5 Minute First Aid Kit: a tool for those "now what?!" meeting moments

Recently while facilitating a meeting, something unexpected happened that left me rattled (emergency: fawn trapped in a fence!). Afterward (the fawn was freed and is now, I hope, happily grazing in a fenceless meadow) I wished I had something like a first aid kit to bring down off the wall…
So here is an effort at that first aid kit! It’s intended for those big, unexpected, moments in meetings when we are feeling overwhelmed and aren’t sure what to do.

Here are some Q&A details:

When do we use the 5 Minute First Aid Kit?
Consider using the 5 Minute First Aid Kit when something unusual or upsetting
happens in a meeting. Examples include someone expressing strong emotions and/or sharing
significant news, or an argument between meeting members. During unsettling or confusing events the facilitator may wonder what to do next. The 5 Minute First Aid Kit offers a structured response.

Who proposes using the 5 Minute First Aid Kit?
Any member of the group can propose it, including the facilitator. The proposal is treated like
any other consent proposal where people consent or object, and the group aims to integrate objections. Someone might say something like “I propose we bring out the 5 Minute First Aid Kit and use the next 5 minutes to talk about what just happened.” The facilitator then asks for a “thumbs up”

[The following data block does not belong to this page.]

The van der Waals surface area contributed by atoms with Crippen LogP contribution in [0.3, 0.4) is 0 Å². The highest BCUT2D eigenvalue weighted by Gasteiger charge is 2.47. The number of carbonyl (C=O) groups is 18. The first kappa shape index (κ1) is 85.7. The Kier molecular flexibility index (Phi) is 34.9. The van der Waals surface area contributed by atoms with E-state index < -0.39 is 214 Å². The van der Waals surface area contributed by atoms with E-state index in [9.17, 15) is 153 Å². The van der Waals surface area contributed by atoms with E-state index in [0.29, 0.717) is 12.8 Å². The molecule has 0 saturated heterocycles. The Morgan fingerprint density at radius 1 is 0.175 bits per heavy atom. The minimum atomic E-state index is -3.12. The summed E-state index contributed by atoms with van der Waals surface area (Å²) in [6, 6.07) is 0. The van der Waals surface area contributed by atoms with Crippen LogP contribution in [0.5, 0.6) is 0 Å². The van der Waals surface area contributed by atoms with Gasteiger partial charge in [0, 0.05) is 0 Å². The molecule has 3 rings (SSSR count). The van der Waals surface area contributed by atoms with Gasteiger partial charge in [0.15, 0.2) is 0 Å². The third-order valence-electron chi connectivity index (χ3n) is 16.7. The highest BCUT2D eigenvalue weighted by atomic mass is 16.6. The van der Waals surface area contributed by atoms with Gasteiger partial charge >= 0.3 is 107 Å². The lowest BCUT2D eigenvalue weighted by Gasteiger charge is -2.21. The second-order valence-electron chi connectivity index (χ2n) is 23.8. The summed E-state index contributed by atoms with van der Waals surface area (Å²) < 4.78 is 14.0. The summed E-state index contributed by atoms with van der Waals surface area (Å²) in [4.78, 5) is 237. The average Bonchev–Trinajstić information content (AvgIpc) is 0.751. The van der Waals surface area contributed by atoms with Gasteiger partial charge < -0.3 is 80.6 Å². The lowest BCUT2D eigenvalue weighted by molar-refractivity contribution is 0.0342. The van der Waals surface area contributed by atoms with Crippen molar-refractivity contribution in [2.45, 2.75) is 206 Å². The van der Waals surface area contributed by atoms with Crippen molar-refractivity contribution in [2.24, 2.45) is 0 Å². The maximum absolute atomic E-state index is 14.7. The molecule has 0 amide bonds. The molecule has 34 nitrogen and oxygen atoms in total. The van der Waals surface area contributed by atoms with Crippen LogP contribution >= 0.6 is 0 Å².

consent process. By consenting, the group is agreeing to extend the meeting by 5 minutes and using them to address the outstanding issue.

How does the 5 Minute First Aid Kit work?
The facilitator asks the focus person/people if they’d like to answer these two questions;
1) What are you feeling, and 2) What do you want from the group?
The focus person/people may then respond within the time frame. With time remaining, the facilitator can ask for responses from the rest of the group. When the 5 minutes are up, depending on the needs of the group, the facilitator may propose that…

  • The group return to the meeting agenda
  • The group spend an additional x minutes processing
  • The issue be revisited on a specific date, in a specific way
    (e.g., during or before the next meeting, with the whole group or particular people)

Useful tips for the facilitator

  • Designate a timekeeper and set a timer for 5 minutes.
  • Invite each group member to remain conscious of the plan to keep to the time.
  • Review with the group that everyone is responsible for their own feelings and that each
    person makes decisions for themselves (i.e., we don’t try to make it for them).
  • During the closing round asks group members to share their experience during
    the 5 Minute First Aid Kit. What worked well? What could have been better?
    Use feedback to improve the process.

If you have any thoughts on this I would love to hear them.
The hope is to share the 5 Minute First Aid Kit with our community’s work circles, suggesting they have a bright red, easily found link to the document at the top of their meeting agendas…and what about a surprise 5 Minute First Aid Kit practice run, like a fire drill? Good to be prepared for the unexpected! :deer:

1 Like

This is such a valuable resource! I was just in a meeting during which it could have been so helpful. If a group spends time together, there is bound to be a moment things get a bit too “real” and something that that the planned agenda did not include pops up. Gracefully making space for the unexpected helps navigate it effectively when it finally shows up.